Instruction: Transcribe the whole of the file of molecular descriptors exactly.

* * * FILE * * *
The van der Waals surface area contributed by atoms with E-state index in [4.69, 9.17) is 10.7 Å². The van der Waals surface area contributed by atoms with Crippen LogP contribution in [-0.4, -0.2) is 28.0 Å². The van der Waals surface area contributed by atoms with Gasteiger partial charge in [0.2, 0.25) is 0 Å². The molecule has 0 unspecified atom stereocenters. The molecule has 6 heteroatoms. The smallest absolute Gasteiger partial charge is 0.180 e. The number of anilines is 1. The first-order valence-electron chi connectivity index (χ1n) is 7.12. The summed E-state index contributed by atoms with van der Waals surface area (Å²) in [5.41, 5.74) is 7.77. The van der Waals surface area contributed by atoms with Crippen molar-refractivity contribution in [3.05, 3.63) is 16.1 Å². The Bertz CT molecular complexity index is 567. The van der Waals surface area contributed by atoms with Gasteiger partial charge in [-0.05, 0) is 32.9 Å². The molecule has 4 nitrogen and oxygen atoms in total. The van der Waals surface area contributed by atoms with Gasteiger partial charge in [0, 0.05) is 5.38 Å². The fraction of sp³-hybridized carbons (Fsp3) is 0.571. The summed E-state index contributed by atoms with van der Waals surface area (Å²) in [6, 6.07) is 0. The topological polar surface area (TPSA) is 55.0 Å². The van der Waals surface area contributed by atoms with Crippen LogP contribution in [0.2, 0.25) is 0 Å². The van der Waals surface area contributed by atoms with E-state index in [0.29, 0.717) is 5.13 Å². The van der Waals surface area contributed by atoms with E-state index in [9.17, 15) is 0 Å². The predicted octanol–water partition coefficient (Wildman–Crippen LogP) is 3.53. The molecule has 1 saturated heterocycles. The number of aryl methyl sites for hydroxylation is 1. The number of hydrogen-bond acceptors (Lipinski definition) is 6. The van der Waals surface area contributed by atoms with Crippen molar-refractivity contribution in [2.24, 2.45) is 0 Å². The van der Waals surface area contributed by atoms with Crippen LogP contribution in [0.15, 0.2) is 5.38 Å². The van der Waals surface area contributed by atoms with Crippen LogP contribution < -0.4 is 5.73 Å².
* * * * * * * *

The van der Waals surface area contributed by atoms with E-state index in [4.69, 9.17) is 10.7 Å². The van der Waals surface area contributed by atoms with Crippen LogP contribution in [-0.4, -0.2) is 28.0 Å². The van der Waals surface area contributed by atoms with Gasteiger partial charge in [0.2, 0.25) is 0 Å². The molecule has 0 unspecified atom stereocenters. The molecule has 6 heteroatoms. The smallest absolute Gasteiger partial charge is 0.180 e. The number of anilines is 1. The first-order valence-electron chi connectivity index (χ1n) is 7.12. The summed E-state index contributed by atoms with van der Waals surface area (Å²) in [5.41, 5.74) is 7.77. The van der Waals surface area contributed by atoms with Crippen molar-refractivity contribution in [3.05, 3.63) is 16.1 Å². The Bertz CT molecular complexity index is 567. The van der Waals surface area contributed by atoms with Gasteiger partial charge in [-0.05, 0) is 32.9 Å². The molecule has 4 nitrogen and oxygen atoms in total. The van der Waals surface area contributed by atoms with Gasteiger partial charge in [0, 0.05) is 5.38 Å². The fraction of sp³-hybridized carbons (Fsp3) is 0.571. The summed E-state index contributed by atoms with van der Waals surface area (Å²) in [6, 6.07) is 0. The topological polar surface area (TPSA) is 55.0 Å². The van der Waals surface area contributed by atoms with Crippen LogP contribution in [0.2, 0.25) is 0 Å². The van der Waals surface area contributed by atoms with E-state index in [0.29, 0.717) is 5.13 Å². The van der Waals surface area contributed by atoms with E-state index in [9.17, 15) is 0 Å². The predicted octanol–water partition coefficient (Wildman–Crippen LogP) is 3.53. The molecule has 1 saturated heterocycles. The number of aryl methyl sites for hydroxylation is 1. The number of hydrogen-bond acceptors (Lipinski definition) is 6. The van der Waals surface area contributed by atoms with Crippen molar-refractivity contribution in [2.24, 2.45) is 0 Å². The van der Waals surface area contributed by atoms with Crippen LogP contribution in [0.15, 0.2) is 5.38 Å². The van der Waals surface area contributed by atoms with Crippen LogP contribution < -0.4 is 5.73 Å².